In The Wake Of Orlando, 'Blood Illumination' Event Protests FDA Gay Blood Ban
It’s been over three decades since the onset of the HIV/AIDS epidemic and, subsequently, the the launch of the lifetime ban on men who have sex with men (MSM) from donating blood in the United States. Last year, the Food and Drug Administration (FDA) was thought to have eased their relations with the queer community by lifting its lifetime ban on gay and bisexual men from donating blood. However, there was a subtle, overtly stigmatized catch: MSM must abstain from sex for one year prior to their donation, which for many, is practically a lifetime.
With the eruption of the HIV/AIDS epidemic came the categorization of queer blood as dirty; the belief that queer blood was inherently infectious and lined with the deadly mysterious virus continues to be spread today. Yesterday, June 14th, marked World Blood Donor Day 2016, a national holiday established in 2004 to give awareness of the need for blood donations on a global scale.
The day of awareness is separated only by a few days from the brutal massacre at a gay bar in Orlando, which killed 49 individuals and wounded 53 others. Queers, like myself, were made aware of the urgent need of blood donations immediately following the domestic terrorist attack, but were unable to help because of the one year celibacy trick. Our inability to donate in a time of crisis to save the lives of those within our community is a major setback, and activists are taking every initiative to ensure this comes to an end soon.
As a reminder of this discriminatory donation policy, queer artist Jordan Eagles is resurrecting his ongoing sculpture project “Blood Mirror.” This time around, Eagles has invited 50 HIV-negative men on the HIV-preventative drug PrEP, a daily oral pill that prevents the transmission of HIV to occur, to donate vials of blood in protest of the FDA’s blood donation ban as part of a #BloodEquality event called “Blood Illumination.”
“This iteration of the [Blood Mirror] project is exclusively about PrEP as prevention for HIV,” Eagles told me at the Blood Illumination event at New York’s High Line park. With PrEP’s introduction as a public health strategy to end the HIV/AIDS epidemic, it’s gamely more difficult for the FDA to pigeonhole the queer community as carriers of the virus thus disqualifying them as blood donors. As Eagles added, “It’s sad how the FDA isn’t even considering PrEP when taking blood donations; it’s not a part of the conversation.”
In the wake of the mass murder at Orlando, public health advocates and activists are calling on individuals to write to their state officials and congress to help dismantle a discriminatory, dehumanizing ban that is derivative of the AIDS pandemic and based on outdated science. Queer activists involved with Blood Equality even took to City Hall in New York on World Blood Donor Day to fight against the discrimination trials gay and bisexual men face when attempting to save another’s life with a pint of their blood.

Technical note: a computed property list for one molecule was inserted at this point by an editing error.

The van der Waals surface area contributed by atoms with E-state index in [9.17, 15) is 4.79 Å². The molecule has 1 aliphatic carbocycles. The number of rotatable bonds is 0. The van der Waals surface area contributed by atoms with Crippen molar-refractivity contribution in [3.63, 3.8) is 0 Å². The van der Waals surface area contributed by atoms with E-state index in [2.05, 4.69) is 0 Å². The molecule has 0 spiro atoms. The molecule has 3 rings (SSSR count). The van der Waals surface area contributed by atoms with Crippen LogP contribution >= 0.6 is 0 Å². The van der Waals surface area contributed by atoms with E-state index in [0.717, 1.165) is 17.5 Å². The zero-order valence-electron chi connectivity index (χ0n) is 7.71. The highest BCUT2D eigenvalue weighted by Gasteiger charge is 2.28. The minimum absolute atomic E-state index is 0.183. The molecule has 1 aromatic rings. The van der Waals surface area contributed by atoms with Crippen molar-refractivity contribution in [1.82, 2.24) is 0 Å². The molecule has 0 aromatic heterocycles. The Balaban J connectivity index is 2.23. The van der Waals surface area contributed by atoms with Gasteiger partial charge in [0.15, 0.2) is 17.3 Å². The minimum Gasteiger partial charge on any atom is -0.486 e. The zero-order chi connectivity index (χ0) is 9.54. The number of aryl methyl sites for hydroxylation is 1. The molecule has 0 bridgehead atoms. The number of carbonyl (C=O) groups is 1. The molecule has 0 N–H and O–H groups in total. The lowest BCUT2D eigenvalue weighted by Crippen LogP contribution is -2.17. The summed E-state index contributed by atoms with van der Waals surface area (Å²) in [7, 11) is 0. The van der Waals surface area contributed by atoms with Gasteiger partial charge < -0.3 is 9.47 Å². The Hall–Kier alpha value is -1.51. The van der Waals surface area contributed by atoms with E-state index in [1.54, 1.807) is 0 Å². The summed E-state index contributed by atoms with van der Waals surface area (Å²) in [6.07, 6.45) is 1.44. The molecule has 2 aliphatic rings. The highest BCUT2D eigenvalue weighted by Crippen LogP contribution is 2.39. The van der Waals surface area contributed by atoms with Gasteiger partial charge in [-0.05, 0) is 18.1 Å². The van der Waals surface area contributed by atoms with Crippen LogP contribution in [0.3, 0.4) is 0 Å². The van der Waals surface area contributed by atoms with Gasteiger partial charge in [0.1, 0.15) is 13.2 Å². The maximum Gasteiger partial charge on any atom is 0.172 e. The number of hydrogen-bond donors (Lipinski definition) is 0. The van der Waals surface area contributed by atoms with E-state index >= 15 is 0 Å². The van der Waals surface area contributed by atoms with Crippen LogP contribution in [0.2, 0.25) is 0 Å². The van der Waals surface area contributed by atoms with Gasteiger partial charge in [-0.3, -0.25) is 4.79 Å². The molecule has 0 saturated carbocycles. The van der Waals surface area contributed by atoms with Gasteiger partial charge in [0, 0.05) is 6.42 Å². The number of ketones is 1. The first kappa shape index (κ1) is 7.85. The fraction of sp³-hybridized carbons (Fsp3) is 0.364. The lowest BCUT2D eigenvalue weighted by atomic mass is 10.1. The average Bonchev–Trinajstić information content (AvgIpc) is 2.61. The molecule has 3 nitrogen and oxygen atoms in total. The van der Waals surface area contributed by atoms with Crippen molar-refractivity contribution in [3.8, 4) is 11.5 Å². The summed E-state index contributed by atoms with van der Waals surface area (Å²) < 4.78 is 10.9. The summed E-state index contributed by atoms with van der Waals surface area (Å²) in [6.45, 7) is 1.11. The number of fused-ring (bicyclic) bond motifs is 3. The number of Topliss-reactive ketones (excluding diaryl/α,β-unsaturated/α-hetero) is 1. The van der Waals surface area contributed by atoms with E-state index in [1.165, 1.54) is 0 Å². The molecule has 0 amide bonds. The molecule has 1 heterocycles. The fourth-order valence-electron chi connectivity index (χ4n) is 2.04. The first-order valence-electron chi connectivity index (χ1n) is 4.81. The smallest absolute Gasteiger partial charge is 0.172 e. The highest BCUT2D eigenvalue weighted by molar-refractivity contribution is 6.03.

“They took the policy and essentially dressed it up in different clothing and hoped we wouldn’t notice,” Vice President of Public Affairs and Policy at Gay Men’s Health Center Anthony Hayes said of the updated ban enacted in the December of 2015. “The [people] that came together [for Blood Illumination] really wanted to galvanize the community, which is what led to the Blood Mirror. People here have literally donated their blood to become a part of the larger community’s response to an antiquated, hateful, discriminatory policy that is not based on science.
In conjugation with Blood Mirror, which will stand as a massive seven-foot-tall sculpture reflecting the images of those surrounding it with the preserved blood of the MSM upon its completion, Blood Illumination allowed passersby at the High Line the opportunity to have their photo taken against a projection of MSM blood, to show their support for #BloodEquality. The ongoing sculpture project, Eagles hints, will not be finished until the FDA’s blood donation policy is fair for all people.
“We took 50 tubes [of blood] from 50 men,” Eagles said of Blood Illumination. “50 tubes equals a full pint, which is a standard blood donation. The idea is that this is a community pint of blood ready to save a life. It’s beautiful to see a bunch of men ready to share their blood, and share their voices, and contribute as a community.”
In addition to Eagles’ contributed projection art, the evening was presented in partnership with Gay Men’s Health Crisis and FCB Health, which are both organizations with unnerving outreach plans to put an end to the AIDS epidemic while uplifting the lives of all those affected. Speakers from both organizations urged those to make a change happen–even after news coverage of Orlando simmers down. It’s only when we prioritize tearing down the limitations put on queer bodies in our post-marriage equality world, like the heavy discrimination found in housing, employment, and public accommodations based on sexuality and gender performance, will we find ourselves living in world closer to equality.
“It’s sad that it took a tragedy [like Orlando] to bring this issue to national attention,” Eagles reminded me, reiterating that “Blood Illumination” had been in the works for many months now. “This is an issue that should’ve been resolved years ago. And it shouldn’t require the death of 49 people for this to be something that needs to be talked about.”
Images via The Huffington Post
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